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Emerald Group Publishing Limited
Copyright © 2004, Emerald Group Publishing Limited
Time to wipe the slate clean?
Time to wipe the slate clean?
Keywords: Intech, Graphite, Electrodes, Manufacturing
Intech, part of Agie Charmilles and the EDM consumables and wear parts specialist, is urging EDM die-sink users to consider the significant advantages that graphite has over copper when used for the manufacture of electrodes.
Viewed by many as a dirty and dust-producing material, graphite produces negative reactions amongst some EDM users – and yet the performance of the material in terms of ease of machining, weight, heat resistance, etc. suggest that graphite can provide real productivity benefits for those prepared to see beyond the popular myths surrounding the materials' dust-producing properties.
As part of Intech's “Consumability” campaign – an initiative designed to ensure that EDM users in the UK know how to get the most from their consumables – and which was launched in January 2004 – the company is on a mission to educate EDM users about the pros and cons of using graphite within their operations. There are no hard and fast rules – except to say that the advantages would appear to outweigh the disadvantages.
The advantages of using graphite as an electrode material can be summarised as follows.
Easy to machine
A typical electrode can take 16h to machine using copper and only 4h using graphite.
Easy to hand finish
A machined electrode will usually retain machining marks which, if not removed, will be reproduced on the machined workpiece. These marks, caused by rotating cutters, can be removed easily on graphite by using fine emery paper.
Higher current density means faster cutting and less wear
Graphite electrodes are capable of carrying a higher current density than copper. Because of this more power can be used and, as a consequence, roughing out times can be reduced significantly. The volumetric wear on graphite electrodes is also reduced in roughing operations by as much as 30 per cent in some instances.
Graphite weighs less than copper and clearly this becomes an important consideration when large electrodes are being manufactured. Large and heavy electrodes can affect machine wear and lead to poorer erosion quality.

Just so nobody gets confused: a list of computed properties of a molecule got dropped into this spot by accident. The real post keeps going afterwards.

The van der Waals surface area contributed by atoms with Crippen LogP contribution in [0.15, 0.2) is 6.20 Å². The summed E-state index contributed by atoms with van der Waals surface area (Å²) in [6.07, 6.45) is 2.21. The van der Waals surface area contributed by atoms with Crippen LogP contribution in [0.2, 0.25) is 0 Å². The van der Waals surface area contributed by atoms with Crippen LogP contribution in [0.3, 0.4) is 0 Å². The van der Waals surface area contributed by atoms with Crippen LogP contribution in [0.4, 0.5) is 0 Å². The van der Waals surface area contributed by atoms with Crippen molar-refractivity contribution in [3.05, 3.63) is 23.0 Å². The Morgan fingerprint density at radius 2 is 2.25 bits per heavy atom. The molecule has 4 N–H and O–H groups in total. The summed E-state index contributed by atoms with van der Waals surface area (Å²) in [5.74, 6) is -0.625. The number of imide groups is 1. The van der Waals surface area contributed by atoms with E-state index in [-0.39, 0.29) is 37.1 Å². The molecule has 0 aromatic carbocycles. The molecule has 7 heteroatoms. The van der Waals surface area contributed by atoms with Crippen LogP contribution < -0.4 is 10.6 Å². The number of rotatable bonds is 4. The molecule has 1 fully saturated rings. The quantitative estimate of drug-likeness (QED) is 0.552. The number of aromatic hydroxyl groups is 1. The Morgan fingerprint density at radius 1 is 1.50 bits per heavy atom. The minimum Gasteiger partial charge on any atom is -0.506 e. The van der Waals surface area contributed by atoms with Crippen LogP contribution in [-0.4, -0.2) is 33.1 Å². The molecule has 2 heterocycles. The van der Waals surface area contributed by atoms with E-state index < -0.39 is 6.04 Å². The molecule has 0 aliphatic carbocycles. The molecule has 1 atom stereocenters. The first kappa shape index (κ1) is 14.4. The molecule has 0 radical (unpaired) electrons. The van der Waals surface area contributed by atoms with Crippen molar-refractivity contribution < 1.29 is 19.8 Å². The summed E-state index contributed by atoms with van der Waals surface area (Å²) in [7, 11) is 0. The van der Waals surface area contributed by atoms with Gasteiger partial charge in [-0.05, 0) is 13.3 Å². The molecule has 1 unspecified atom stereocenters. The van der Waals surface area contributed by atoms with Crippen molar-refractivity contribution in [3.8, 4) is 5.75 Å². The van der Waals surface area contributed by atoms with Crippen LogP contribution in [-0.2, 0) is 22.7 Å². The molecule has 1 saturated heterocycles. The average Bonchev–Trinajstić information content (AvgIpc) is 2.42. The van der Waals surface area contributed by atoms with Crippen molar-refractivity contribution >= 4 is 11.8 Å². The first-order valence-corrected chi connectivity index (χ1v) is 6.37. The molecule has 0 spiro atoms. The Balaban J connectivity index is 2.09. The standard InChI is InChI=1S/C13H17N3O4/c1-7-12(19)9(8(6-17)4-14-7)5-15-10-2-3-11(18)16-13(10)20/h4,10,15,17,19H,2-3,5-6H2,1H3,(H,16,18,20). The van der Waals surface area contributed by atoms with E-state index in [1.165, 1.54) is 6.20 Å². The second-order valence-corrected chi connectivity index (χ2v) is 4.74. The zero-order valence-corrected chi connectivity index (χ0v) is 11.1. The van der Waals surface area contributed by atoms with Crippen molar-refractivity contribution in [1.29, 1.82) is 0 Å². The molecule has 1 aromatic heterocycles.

Low co-efficient of expansion
Graphite expands slowly when heat is applied (0.25 times copper). In all EDM processes heat is generated despite the availability of chiller units. Any increase in electrode size caused by thermal expansion will affect the size of the spark cavity ... and thus overall EDM performance. Greater precision can be achieved with graphite.
High heat resistance
Copper melts at 1,083° and graphite at 3,650°C. During erosion graphite is unaffected by the heat generated and will not reach its sublimation point.
There are some disadvantages in using graphite as an electrode material – these are as follows.
When graphite is machined dust is created and this makes electrode manufacture a dirty process. However, many milling machining centres can be equipped or come supplied with powerful dust extraction units that remove the dust during the machining process thereby eliminating the problem.
Graphite is abrasive and when mixed with suds or oil can create a paste that could have a wearing effect on the slideways of the machine. However, the dust extraction facilities mentioned above will reduce any abrasive effect and simple maintenance procedures can be employed to remove thin layers of film or dust that might remain.
Graphite is easily damaged. However, graphite will break rather than dent – enabling quick and easy identification of any damage. The key considerations when using graphite are quite clearly – care and attention.
The cost of graphite depends on the quality and grade of the material chosen and this is an important cost consideration. Large uncomplicated electrodes do not need to be made from the more expensive fine grain graphite.
Graphite's performance in the EDM process
Graphite electrodes can be used on all modern “pulse” generators. The performance of the electrode is inextricably linked to the grade of graphite used. Large grain sizes are suitable for roughing operations and small grains are more suited for fine detail and finishing operations. Graphite is not used for super-finishing (polishing) operations. Generally speaking for finishes down to CH24 (1.6 μm Ra) – graphite is an ideal material.
During roughing operations a higher power level can be used when using graphite. This means that larger sparks are used and that metal removal rates are higher and electrode wear is lower.
The performance of graphite will be influenced by a number of different factors – workpiece material, dielectric, machine type, maintenance of the machine and operator knowledge. These variables can be influenced and changed so that the true performance benefits of graphite can be realised.
Says Martin Spencer, sales and marketing manager at Intech:
There's a lot of misinformation that surrounds the use of graphite in the EDM process. As part of our “Consumability” initiative we want EDM users to explore the full potential of graphite as an electrode material. There are obvious productivity benefits to be gained.